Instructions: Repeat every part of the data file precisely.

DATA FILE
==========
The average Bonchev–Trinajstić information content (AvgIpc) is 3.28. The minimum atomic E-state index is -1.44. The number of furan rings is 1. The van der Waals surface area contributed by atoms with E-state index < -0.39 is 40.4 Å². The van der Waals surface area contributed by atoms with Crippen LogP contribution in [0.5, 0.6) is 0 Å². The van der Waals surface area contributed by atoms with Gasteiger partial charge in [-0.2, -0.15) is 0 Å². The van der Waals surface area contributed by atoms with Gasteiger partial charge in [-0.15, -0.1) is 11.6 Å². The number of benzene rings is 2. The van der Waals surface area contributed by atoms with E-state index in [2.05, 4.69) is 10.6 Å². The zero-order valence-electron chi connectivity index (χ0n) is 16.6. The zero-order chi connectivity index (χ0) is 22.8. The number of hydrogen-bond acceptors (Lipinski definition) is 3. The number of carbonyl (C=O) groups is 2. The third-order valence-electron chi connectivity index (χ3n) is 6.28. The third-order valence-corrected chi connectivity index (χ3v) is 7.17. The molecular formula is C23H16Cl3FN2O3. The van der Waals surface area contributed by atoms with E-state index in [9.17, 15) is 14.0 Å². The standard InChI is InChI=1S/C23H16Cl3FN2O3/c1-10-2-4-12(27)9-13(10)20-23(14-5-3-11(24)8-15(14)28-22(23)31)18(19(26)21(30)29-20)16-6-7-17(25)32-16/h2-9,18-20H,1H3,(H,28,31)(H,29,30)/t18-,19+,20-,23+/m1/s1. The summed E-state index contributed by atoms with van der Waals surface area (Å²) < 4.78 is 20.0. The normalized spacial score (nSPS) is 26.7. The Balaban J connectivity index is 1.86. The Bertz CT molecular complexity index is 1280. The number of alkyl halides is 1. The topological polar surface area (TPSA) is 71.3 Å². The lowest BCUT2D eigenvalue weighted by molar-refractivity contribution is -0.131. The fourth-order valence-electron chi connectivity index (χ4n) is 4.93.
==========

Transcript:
The average Bonchev–Trinajstić information content (AvgIpc) is 3.28. The minimum atomic E-state index is -1.44. The number of furan rings is 1. The van der Waals surface area contributed by atoms with E-state index < -0.39 is 40.4 Å². The van der Waals surface area contributed by atoms with Crippen LogP contribution in [0.5, 0.6) is 0 Å². The van der Waals surface area contributed by atoms with Gasteiger partial charge in [-0.2, -0.15) is 0 Å². The van der Waals surface area contributed by atoms with Gasteiger partial charge in [-0.15, -0.1) is 11.6 Å². The number of benzene rings is 2. The van der Waals surface area contributed by atoms with E-state index in [2.05, 4.69) is 10.6 Å². The zero-order valence-electron chi connectivity index (χ0n) is 16.6. The zero-order chi connectivity index (χ0) is 22.8. The number of hydrogen-bond acceptors (Lipinski definition) is 3. The number of carbonyl (C=O) groups is 2. The third-order valence-electron chi connectivity index (χ3n) is 6.28. The third-order valence-corrected chi connectivity index (χ3v) is 7.17. The molecular formula is C23H16Cl3FN2O3. The van der Waals surface area contributed by atoms with E-state index in [9.17, 15) is 14.0 Å². The standard InChI is InChI=1S/C23H16Cl3FN2O3/c1-10-2-4-12(27)9-13(10)20-23(14-5-3-11(24)8-15(14)28-22(23)31)18(19(26)21(30)29-20)16-6-7-17(25)32-16/h2-9,18-20H,1H3,(H,28,31)(H,29,30)/t18-,19+,20-,23+/m1/s1. The summed E-state index contributed by atoms with van der Waals surface area (Å²) < 4.78 is 20.0. The normalized spacial score (nSPS) is 26.7. The Balaban J connectivity index is 1.86. The Bertz CT molecular complexity index is 1280. The number of alkyl halides is 1. The topological polar surface area (TPSA) is 71.3 Å². The lowest BCUT2D eigenvalue weighted by molar-refractivity contribution is -0.131. The fourth-order valence-electron chi connectivity index (χ4n) is 4.93.